Eye movements

By measuring the eye movements of the test subjects, the scientists, from the University of Zurich and ETH Zurich, found that all the men, regardless of their environmental stance, paid less attention to negative imagery when stressed. This was true even for those men who were interested in climate change and considered themselves pro-environment.

The behaviour of the test subjects suggests that governments and non-profit organisations running climate change awareness campaigns should think carefully about where and when they broadcast their message.

“It might be more successful to place climate change posters in recreational places rather than targeting commuters at a busy train station”

“Climate campaigns might benefit from considering the mental state of target individuals at the time they are being approached,” says Sollberger.

“For example, it might be more successful to place climate change posters or to ask people for donations in recreational places – like parks, zoos and cinemas – and on weekends, rather than targeting commuters at a busy train station or employees during their lunch break.”

Climate change education

These findings are important, as budgets to raise awareness of climate change and educate people about its consequences are notoriously low.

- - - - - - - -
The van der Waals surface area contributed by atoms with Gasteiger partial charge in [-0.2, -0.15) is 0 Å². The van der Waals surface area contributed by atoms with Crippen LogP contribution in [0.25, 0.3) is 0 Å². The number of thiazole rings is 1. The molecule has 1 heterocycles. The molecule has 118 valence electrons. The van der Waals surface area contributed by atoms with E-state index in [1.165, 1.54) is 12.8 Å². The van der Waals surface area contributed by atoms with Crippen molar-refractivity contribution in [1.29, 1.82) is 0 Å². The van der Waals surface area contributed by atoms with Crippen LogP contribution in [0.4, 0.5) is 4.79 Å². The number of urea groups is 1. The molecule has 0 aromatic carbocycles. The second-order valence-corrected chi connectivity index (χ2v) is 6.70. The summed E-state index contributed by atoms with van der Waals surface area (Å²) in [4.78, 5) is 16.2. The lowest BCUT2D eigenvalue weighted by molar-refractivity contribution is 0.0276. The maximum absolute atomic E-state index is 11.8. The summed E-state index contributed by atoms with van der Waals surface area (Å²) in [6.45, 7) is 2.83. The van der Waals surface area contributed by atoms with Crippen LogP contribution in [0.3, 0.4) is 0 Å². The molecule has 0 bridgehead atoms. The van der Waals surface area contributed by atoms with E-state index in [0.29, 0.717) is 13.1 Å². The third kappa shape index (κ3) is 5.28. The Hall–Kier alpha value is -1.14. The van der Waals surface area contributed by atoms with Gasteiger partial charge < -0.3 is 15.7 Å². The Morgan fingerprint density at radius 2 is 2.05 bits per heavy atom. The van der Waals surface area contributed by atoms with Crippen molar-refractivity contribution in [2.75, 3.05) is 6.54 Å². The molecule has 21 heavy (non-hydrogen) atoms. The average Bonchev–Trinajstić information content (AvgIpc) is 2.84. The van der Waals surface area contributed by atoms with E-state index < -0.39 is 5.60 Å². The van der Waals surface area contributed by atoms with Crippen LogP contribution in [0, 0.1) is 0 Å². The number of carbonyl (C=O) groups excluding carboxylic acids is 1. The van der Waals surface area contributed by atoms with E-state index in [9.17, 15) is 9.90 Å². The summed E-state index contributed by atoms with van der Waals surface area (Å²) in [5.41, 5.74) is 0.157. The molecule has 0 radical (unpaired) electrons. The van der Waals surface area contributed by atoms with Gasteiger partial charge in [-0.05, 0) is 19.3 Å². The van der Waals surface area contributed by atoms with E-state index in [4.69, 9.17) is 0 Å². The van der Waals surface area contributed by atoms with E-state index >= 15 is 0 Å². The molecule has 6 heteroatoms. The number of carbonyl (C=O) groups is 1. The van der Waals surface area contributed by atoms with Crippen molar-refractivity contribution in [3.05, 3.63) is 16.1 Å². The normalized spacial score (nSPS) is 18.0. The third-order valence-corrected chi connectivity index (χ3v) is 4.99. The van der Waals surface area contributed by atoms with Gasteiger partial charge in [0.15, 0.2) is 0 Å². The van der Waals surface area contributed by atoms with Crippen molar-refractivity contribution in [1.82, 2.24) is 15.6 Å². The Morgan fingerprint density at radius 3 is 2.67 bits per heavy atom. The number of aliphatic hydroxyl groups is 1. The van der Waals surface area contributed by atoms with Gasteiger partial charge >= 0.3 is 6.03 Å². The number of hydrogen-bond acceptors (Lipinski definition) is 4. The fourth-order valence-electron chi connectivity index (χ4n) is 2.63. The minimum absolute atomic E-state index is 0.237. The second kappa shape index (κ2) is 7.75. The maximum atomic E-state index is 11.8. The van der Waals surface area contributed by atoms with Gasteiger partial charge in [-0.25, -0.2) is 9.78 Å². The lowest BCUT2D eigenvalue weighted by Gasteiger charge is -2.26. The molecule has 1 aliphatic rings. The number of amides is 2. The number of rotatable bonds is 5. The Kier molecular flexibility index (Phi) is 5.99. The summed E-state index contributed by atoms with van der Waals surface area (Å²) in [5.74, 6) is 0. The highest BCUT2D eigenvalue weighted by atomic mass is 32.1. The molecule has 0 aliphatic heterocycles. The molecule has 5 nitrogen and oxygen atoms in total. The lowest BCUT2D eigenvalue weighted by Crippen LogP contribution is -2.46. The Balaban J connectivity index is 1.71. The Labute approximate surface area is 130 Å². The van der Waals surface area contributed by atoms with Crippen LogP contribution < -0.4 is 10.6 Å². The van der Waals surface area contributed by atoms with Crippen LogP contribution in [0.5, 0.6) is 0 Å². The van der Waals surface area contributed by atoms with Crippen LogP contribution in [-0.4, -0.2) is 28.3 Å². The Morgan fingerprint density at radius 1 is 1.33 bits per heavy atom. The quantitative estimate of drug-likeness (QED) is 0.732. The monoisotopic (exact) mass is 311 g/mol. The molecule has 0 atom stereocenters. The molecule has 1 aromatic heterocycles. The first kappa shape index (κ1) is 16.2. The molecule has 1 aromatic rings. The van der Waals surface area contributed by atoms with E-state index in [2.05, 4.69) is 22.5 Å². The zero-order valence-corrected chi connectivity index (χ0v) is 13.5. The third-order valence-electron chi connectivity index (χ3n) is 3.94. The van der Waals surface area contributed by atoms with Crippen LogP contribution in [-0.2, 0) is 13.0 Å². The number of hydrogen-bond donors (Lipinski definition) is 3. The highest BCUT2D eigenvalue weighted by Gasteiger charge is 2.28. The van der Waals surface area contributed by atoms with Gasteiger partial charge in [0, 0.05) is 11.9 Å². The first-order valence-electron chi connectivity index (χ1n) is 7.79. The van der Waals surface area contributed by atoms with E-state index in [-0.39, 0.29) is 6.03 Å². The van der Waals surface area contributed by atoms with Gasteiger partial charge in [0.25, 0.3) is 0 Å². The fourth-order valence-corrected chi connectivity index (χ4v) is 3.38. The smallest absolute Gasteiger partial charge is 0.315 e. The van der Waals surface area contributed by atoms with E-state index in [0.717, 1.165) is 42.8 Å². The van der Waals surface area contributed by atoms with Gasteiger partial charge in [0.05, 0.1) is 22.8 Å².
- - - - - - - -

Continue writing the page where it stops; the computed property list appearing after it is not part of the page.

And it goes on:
Unesco, the UN’s Educational, Scientific and Cultural Organisation, has just $2 million a year to spend on climate change education, while the EU has a €63 million budget for climate action between 2014 and 2020. This compares with around $115 million a year spent by the fossil fuel industry on lobbying against climate change initiatives.

In their paper, the researchers admit that their selection of participant groups had an unintentional consequence. Men assigned to the unstressful conditions had on average higher incomes than those who were assigned to the stressed group. They wrote that low incomes contribute to chronic stress, which might exacerbate the effects of artificial stress placed on the candidates.

However, the researchers explain that the effects of stress on climate change interest observed in the study apply only to individuals. They say it is not possible to draw conclusions from their work about climate change attention in societies plagued by stress factors such as war or poverty.

Sollberger says that previous research has shown little difference between poor and rich countries in people’s attention to climate change. In fact, people living in poorer countries experience the impact of climate change much more strongly than those living elsewhere, which has a positive influence on their interest in the topic.

“Residents of poorer countries generally tend to be just as concerned about the environment, or more so, than residents of wealthier countries,” says Sollberger. – Climate News Network